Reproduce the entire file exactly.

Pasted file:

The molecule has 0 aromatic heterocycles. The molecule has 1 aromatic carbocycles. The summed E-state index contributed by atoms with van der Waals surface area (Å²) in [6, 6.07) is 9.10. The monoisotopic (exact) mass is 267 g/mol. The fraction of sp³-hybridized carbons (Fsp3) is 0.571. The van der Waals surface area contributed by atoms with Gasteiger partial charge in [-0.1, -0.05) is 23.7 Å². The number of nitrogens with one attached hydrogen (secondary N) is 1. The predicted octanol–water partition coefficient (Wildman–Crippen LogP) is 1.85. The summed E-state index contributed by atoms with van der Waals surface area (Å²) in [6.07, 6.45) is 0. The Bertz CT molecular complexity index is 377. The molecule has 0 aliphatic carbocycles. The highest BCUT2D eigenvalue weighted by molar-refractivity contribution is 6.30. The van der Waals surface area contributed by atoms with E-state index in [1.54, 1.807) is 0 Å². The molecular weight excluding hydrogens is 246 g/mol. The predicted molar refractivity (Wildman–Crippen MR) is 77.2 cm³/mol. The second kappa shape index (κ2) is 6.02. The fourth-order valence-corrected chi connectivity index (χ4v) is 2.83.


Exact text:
The molecule has 0 aromatic heterocycles. The molecule has 1 aromatic carbocycles. The summed E-state index contributed by atoms with van der Waals surface area (Å²) in [6, 6.07) is 9.10. The monoisotopic (exact) mass is 267 g/mol. The fraction of sp³-hybridized carbons (Fsp3) is 0.571. The van der Waals surface area contributed by atoms with Gasteiger partial charge in [-0.1, -0.05) is 23.7 Å². The number of nitrogens with one attached hydrogen (secondary N) is 1. The predicted octanol–water partition coefficient (Wildman–Crippen LogP) is 1.85. The summed E-state index contributed by atoms with van der Waals surface area (Å²) in [6.07, 6.45) is 0. The Bertz CT molecular complexity index is 377. The molecule has 0 aliphatic carbocycles. The highest BCUT2D eigenvalue weighted by molar-refractivity contribution is 6.30. The van der Waals surface area contributed by atoms with E-state index in [1.54, 1.807) is 0 Å². The molecular weight excluding hydrogens is 246 g/mol. The predicted molar refractivity (Wildman–Crippen MR) is 77.2 cm³/mol. The second kappa shape index (κ2) is 6.02. The fourth-order valence-corrected chi connectivity index (χ4v) is 2.83.